Sumner Place uses music as a way to help people with Alzheimer's

LINCOLN, Neb. - Edith Earnest gets emotional when she sees her husband, Bob, play the guitar. It's something he used to love, but now, Alzheimer's makes it difficult for him to play.

According to the Alzheimer's Association, nearly 6 million people have Alzheimer's or dementia, with more diagnosed every day.

"It's hard, knowing what they were like before and what it's like now," Earnest said. "Sometimes not even knowing you're there or who you are. It's very hard."

Now, thanks to a new program at Sumner Place, every once in a while, Edith sees a glimpse of the man she married 55 years ago. It's called the "Music and Memory" program.

Bob is one of 26 people at Sumner Place who are participating in the program. Sumner Place is one of only four facilities in the nation to be selected by Brown University for the pilot program. It started in January, and continued through June. Now, Sumner Place is continuing the program on its own.

Earnest said she sees a difference when her husband listens to music from Johnny Cash and Merle Haggard.

"I think he's a little happier when he listens to it," Earnest said. "He loves classic country so I brought in some CDs. Monika put them on the mini iPod and he listens to them about every day."

Megan Herter, public relations coordinator for Sumner Place, said the key is to go back to patients' youth.

"Alzheimer's affects your short term memory, but those long term memories are still there," Herter said. "What we do is we go back to their peak years, so 16 to 26, the years that had the most impact in their lives so weddings, babies, things like that."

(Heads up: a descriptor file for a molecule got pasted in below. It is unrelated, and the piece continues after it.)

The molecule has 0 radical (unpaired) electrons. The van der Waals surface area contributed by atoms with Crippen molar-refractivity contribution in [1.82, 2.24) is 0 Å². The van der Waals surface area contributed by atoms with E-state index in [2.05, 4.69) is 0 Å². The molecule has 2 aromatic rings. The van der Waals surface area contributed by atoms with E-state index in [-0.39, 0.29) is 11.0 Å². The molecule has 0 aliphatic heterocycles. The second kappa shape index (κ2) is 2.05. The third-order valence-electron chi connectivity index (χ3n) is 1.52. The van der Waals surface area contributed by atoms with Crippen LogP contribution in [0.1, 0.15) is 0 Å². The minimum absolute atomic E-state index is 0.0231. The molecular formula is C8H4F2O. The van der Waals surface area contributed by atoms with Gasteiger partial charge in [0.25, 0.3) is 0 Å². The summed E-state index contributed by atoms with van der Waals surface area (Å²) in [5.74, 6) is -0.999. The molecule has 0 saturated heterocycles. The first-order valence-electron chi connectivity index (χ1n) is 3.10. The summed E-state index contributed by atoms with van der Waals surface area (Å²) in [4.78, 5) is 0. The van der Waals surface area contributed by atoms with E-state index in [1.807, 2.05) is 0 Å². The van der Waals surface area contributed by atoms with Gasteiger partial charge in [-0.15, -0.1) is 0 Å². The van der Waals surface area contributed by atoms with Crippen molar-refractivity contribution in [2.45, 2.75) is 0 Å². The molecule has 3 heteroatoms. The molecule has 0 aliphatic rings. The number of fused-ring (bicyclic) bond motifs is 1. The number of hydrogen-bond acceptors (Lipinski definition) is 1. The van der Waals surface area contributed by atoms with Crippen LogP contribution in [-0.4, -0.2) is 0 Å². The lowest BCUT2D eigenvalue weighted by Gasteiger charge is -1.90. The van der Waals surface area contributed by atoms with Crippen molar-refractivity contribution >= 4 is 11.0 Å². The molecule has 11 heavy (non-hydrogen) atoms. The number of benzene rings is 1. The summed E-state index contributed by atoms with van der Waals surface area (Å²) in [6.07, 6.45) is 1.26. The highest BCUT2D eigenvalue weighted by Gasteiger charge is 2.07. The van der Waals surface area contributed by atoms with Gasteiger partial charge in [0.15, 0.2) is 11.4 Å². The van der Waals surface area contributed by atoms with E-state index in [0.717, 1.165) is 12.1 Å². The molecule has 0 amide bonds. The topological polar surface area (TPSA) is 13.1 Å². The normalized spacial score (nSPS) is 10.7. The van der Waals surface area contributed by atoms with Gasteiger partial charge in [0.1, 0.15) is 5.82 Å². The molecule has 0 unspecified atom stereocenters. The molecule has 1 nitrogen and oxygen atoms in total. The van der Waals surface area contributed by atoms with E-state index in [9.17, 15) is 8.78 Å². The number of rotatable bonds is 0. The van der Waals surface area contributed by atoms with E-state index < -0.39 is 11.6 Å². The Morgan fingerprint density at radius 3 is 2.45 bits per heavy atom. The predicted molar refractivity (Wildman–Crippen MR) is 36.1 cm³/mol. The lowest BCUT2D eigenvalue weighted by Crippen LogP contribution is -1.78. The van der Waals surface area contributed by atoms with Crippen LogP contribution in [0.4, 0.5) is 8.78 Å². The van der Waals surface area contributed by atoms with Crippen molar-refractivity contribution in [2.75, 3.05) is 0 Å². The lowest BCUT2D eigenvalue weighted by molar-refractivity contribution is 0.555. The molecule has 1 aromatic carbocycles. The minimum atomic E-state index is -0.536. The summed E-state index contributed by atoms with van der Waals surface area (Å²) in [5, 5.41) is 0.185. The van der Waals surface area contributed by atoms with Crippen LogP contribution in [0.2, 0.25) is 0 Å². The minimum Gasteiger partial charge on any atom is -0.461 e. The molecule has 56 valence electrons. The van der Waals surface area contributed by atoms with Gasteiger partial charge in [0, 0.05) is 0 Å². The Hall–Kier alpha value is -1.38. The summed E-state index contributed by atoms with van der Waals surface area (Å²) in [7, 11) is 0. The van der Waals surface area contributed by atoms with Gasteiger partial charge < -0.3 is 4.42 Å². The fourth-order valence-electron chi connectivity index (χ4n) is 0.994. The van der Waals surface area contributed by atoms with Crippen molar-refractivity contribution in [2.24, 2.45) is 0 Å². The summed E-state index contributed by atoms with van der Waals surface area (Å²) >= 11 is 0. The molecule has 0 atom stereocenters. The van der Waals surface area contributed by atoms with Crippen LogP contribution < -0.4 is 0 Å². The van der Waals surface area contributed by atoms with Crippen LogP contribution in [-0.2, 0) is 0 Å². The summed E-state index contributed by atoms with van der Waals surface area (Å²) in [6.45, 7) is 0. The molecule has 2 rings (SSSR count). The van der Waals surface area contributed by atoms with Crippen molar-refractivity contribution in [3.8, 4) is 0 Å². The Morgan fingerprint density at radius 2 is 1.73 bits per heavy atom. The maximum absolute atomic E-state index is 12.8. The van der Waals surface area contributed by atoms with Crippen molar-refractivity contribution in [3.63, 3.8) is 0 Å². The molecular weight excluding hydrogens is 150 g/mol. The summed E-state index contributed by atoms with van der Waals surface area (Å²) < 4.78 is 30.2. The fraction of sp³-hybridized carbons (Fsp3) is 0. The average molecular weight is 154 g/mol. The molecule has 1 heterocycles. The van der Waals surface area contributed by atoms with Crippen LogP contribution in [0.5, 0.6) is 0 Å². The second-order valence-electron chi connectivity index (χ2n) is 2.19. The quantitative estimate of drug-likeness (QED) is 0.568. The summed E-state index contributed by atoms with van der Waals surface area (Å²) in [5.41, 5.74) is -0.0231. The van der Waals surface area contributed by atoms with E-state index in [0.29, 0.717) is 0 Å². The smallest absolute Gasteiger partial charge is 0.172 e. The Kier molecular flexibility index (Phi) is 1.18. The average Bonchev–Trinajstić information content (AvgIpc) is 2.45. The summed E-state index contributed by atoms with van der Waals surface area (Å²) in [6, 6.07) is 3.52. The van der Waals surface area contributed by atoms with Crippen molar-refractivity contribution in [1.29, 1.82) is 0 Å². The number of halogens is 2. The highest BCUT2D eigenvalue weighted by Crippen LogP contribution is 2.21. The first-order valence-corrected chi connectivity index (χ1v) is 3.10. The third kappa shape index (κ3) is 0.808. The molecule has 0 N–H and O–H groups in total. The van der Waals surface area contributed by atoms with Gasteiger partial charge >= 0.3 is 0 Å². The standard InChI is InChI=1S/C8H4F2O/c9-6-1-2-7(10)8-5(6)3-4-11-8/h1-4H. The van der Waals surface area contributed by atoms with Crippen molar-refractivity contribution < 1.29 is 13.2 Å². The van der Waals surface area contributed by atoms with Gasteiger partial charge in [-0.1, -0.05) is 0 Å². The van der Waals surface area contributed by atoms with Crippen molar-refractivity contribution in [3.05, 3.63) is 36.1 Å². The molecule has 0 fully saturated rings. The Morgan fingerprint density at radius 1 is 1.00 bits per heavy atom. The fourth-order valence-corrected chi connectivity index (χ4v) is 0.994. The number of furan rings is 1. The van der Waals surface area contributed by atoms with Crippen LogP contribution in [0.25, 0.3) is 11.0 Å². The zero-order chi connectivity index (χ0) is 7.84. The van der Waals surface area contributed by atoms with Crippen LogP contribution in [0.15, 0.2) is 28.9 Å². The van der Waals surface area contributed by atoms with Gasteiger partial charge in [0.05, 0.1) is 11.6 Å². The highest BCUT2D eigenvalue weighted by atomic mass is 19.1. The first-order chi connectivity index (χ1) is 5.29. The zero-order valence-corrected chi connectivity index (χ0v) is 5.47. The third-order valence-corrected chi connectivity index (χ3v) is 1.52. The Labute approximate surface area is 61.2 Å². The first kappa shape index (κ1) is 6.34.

Sumner Place puts that music on an iPod, and residents can listen to it whenever they need to.

Monika Gall, life enrichment coordinator for Sumner Place, said she sees a drastic difference in residents before and after listening to their own, personalized playlist.

"We use it especially when we notice someone hasn't been eating, so 30 minutes before a meal we let them listen to the music and they can usually actually feed themselves," Gall said. "It really helps with sun-downing, when they start to get antsy the later in the day it is."

Gall said the "Music and Memory" program has seen success unlike other programs.

"We have music events that are music for everybody, but when a resident has his own personalized music, that's music for his soul," Gall said.

While there is no cure for Alzheimer's or dementia, Sumner Place is hoping to reduce the effects one song at a time.

"We have families tell us all the time, 'Oh, my mom loved music when she was little. We would love to try this program,' so it's great to offer this to our residents," Gall said.

Sumner Place said it plans to continue to expand the program as necessary, as long as it has the funding and support to do so. If you want to donate, Sumner Place said it accepts monetary donations as well as used iPods and CDs.